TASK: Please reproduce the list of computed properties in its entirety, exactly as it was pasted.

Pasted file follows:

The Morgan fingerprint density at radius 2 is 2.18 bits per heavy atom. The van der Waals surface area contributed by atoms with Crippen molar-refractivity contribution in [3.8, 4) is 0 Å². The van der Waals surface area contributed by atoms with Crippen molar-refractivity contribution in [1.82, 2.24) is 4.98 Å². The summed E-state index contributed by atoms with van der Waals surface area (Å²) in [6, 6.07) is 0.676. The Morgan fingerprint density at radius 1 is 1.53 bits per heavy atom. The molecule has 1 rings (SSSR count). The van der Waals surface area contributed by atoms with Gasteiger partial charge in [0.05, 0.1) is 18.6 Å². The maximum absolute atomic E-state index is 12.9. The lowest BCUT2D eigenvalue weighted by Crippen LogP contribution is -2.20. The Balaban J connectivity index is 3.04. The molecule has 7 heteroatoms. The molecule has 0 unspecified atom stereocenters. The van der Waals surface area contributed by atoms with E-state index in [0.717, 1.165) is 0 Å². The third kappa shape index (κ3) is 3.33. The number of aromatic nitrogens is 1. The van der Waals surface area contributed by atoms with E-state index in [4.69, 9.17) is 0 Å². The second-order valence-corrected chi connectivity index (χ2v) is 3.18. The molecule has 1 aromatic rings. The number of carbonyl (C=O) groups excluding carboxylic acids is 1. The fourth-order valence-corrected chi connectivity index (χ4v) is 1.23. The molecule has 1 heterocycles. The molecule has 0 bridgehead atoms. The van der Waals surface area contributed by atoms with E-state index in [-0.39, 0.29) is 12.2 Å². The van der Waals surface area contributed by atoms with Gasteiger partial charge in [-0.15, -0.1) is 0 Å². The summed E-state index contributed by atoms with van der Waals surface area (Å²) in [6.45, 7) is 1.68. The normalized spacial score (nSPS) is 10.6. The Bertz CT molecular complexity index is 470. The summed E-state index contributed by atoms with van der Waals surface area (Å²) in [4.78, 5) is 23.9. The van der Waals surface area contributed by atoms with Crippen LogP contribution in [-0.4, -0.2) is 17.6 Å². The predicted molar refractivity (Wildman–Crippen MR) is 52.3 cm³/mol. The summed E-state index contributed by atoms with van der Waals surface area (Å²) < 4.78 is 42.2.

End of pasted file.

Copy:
The Morgan fingerprint density at radius 2 is 2.18 bits per heavy atom. The van der Waals surface area contributed by atoms with Crippen molar-refractivity contribution in [3.8, 4) is 0 Å². The van der Waals surface area contributed by atoms with Crippen molar-refractivity contribution in [1.82, 2.24) is 4.98 Å². The summed E-state index contributed by atoms with van der Waals surface area (Å²) in [6, 6.07) is 0.676. The Morgan fingerprint density at radius 1 is 1.53 bits per heavy atom. The molecule has 1 rings (SSSR count). The van der Waals surface area contributed by atoms with Gasteiger partial charge in [0.05, 0.1) is 18.6 Å². The maximum absolute atomic E-state index is 12.9. The lowest BCUT2D eigenvalue weighted by Crippen LogP contribution is -2.20. The Balaban J connectivity index is 3.04. The molecule has 7 heteroatoms. The molecule has 0 unspecified atom stereocenters. The van der Waals surface area contributed by atoms with E-state index in [0.717, 1.165) is 0 Å². The third kappa shape index (κ3) is 3.33. The number of aromatic nitrogens is 1. The van der Waals surface area contributed by atoms with E-state index in [4.69, 9.17) is 0 Å². The second-order valence-corrected chi connectivity index (χ2v) is 3.18. The molecule has 1 aromatic rings. The number of carbonyl (C=O) groups excluding carboxylic acids is 1. The fourth-order valence-corrected chi connectivity index (χ4v) is 1.23. The molecule has 1 heterocycles. The molecule has 0 bridgehead atoms. The van der Waals surface area contributed by atoms with E-state index in [-0.39, 0.29) is 12.2 Å². The van der Waals surface area contributed by atoms with Gasteiger partial charge in [-0.15, -0.1) is 0 Å². The summed E-state index contributed by atoms with van der Waals surface area (Å²) in [6.45, 7) is 1.68. The normalized spacial score (nSPS) is 10.6. The Bertz CT molecular complexity index is 470. The summed E-state index contributed by atoms with van der Waals surface area (Å²) in [4.78, 5) is 23.9. The van der Waals surface area contributed by atoms with Crippen LogP contribution in [-0.4, -0.2) is 17.6 Å². The predicted molar refractivity (Wildman–Crippen MR) is 52.3 cm³/mol. The summed E-state index contributed by atoms with van der Waals surface area (Å²) < 4.78 is 42.2.